It has already been more than two weeks since we took down the tree of knowledge and prepared the Koulu on Fire to be burned down with the Man. About time to summarize some of our thoughts on the experience and learnings from Black Rock City.
In a nutshell, we designed and built Koulu School, in one of the best spots on the vast and dusty festival area: directly next to THE Man. Our team from Finland was given one of the eight 120 square meter guild spaces right at the Man Base. There, we ran a four-day learning festival. In practice, we helped people to discover their skills and knowledge, turn them into lessons, and gift them forward using our own Five Finger method for teaching excellence. During festival, teacher training was organised multiple times a day and about hundred new teachers were certified. All in all, Koulu on Fire gathered together thousands of enthusiastic visitors and new educators, and more than hundred lessons were taught.
For all of its participants, Koulu on Fire was a place to learn and discover. The feedback from teachers and students was ecstatic. In particular, it was fantastic to see how people who had no idea what they could teach, came up with brilliant lessons, and how education professionals were turned into Koulu School advocates. Even a representative from the Finnish Consulate General came by and got excited about what we were doing.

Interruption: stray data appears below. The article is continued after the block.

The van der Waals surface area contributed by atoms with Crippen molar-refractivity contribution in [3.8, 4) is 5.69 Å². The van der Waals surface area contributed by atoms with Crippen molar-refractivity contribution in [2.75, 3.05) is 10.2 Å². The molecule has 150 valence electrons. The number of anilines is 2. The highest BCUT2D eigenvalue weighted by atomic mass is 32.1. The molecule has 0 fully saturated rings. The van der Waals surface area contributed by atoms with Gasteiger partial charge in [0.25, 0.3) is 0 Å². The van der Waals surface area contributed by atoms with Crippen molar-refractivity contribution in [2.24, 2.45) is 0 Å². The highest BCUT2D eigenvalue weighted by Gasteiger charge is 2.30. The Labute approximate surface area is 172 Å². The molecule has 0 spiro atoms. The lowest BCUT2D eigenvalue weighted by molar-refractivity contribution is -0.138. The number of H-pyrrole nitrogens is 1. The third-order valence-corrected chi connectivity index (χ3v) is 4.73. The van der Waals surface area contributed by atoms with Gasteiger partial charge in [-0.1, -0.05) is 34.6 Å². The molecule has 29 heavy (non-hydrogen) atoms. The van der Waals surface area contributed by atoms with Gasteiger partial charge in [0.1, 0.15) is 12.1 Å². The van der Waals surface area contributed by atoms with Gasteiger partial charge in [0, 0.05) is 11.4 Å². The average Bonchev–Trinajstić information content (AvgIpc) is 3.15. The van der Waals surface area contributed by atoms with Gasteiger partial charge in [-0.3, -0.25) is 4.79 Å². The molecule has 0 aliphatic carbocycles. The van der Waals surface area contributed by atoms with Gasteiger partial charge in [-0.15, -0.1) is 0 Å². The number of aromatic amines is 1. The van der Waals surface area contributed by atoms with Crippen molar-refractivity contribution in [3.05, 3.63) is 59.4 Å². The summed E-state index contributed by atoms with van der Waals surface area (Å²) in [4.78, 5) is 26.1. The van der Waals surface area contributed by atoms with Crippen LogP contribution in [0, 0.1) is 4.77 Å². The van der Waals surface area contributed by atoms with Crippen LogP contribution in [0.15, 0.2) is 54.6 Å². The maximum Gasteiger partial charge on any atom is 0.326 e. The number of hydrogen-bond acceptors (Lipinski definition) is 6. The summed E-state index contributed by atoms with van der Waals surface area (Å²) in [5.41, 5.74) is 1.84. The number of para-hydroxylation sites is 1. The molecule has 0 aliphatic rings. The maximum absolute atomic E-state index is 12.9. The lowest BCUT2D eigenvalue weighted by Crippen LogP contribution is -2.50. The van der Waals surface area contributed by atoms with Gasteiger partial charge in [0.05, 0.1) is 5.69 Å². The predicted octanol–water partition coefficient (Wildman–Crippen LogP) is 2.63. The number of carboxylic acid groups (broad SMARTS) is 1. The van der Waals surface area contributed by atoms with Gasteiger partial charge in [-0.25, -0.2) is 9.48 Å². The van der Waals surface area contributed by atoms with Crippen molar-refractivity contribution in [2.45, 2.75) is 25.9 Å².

Nothing is permanent and Burning Man is a manifestation of this. According to one of the Ten Principles, we left no trace to the Black Rock Desert. However, hopefully, the learnings from Koulu on Fire will stay around for longer. At least for us makers it taught many valuable lessons.
First, we learned how to build a Finnish school, an inspiring and engaging learning space where everyone feels welcome, in the middle of the desert. During the building phase, many things failed, were fixed, and finally aced. Koulu School did not come out totally as planned, but it was magnificent.
Second, we learned how to make Koulu School work better. For Burning Man, the Koulu School concept had been tweaked to respond to the needs of this demanding audience and extreme conditions. Every day we learned how to make it work better. Now, after Burning Man, we will modify the concept to match with needs of other temporary settlements and challenging locations such as refugee situations in Europe, Middle East or East Africa, or sites with low and undeveloped infrastructure. Based on our experiences, we will be able to better help our teachers to discover and share their skills and knowledge as well as to make our schools more fun and attractive for students.
Third, in the course of the project, we learned to know each other and even ourselves better. Just to give a few examples, solving problems with delayed materials in a foreign country, or working together with a tight schedule in a sandstorm are some of the most powerful team building activities one could think of. After this, many smaller challenges will feel less significant, and, well, smaller. Can’t wait to see what is the next thing we can accomplish together!
Finally, Burning Man as an experiment of temporary community taught us about the potential of people. Indeed, it is amazing how it is possible to have 70 000 people to abandon 'the constants of default world’ and embrace the 10 Principles of Burning Man - and what amazing outcomes it produces. See for yourself!